author = "Guillermo Chantada and Lam, {Catherine G.} and Scott Howard",
year = "2019",
month = "6",
day = "1",
doi = "10.1111/bjh.15785",
language = "English (US)",
volume = "185",
pages = "1125--1135",
journal = "British Journal of Haematology",
issn = "0007-1048",
publisher = "Wiley-Blackwell",
number = "6",

}

TY - JOUR

T1 - Optimizing outcomes for children with non-Hodgkin lymphoma in low- and middle-income countries by early correct diagnosis, reducing toxic death and preventing abandonment

AU - Chantada, Guillermo

AU - Lam, Catherine G.

AU - Howard, Scott

PY - 2019/6/1

Y1 - 2019/6/1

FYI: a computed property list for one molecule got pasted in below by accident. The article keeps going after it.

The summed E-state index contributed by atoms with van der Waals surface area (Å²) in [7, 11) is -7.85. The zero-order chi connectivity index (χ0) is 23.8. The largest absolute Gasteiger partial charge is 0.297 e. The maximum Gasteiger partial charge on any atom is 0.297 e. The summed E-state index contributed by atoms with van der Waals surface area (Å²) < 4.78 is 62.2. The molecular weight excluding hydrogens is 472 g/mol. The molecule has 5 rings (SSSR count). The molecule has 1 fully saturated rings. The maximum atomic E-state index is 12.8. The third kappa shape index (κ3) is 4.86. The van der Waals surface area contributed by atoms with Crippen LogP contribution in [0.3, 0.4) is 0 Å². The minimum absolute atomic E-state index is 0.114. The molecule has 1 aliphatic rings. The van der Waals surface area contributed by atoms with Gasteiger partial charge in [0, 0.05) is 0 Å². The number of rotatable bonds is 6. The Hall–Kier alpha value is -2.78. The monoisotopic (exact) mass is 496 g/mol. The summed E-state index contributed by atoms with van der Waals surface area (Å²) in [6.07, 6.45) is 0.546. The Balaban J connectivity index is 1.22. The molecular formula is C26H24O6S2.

N2 - In high-income countries, more than 90% of children with mature B-cell lymphomas are cured with frontline therapy. However, cure requires prompt and correct diagnosis, careful risk stratification, very intense chemotherapy and meticulous supportive care, together with logistical support for patients who live far from the cancer centre or face financial barriers to receiving care. In low- and middle-income countries (LMIC), cure rates range from 20% to 70% because of lack of diagnosis, misdiagnosis, abandonment of treatment, toxic death and excess relapse with reduced-intensity regimens. Fortunately, a wide range of successful interventions in LMIC have reduced these causes of avoidable treatment failure. Public awareness campaigns have led to societal awareness of childhood cancer; telepathology has improved diagnosis, even in remote areas; subsidized chemotherapy, transportation, housing and food have reduced abandonment; and hand hygiene, nurse training programmes and health system improvements have reduced toxic death. These interventions can be deployed everywhere and at low cost, so are highly scalable. Children and adolescents with Burkitt lymphoma can be cured in all countries by making a timely correct diagnosis, applying protocols adapted to the local context, preventing abandonment of therapy and avoiding toxic death. Reducing these causes of treatment failure is feasible and highly cost-effective everywhere.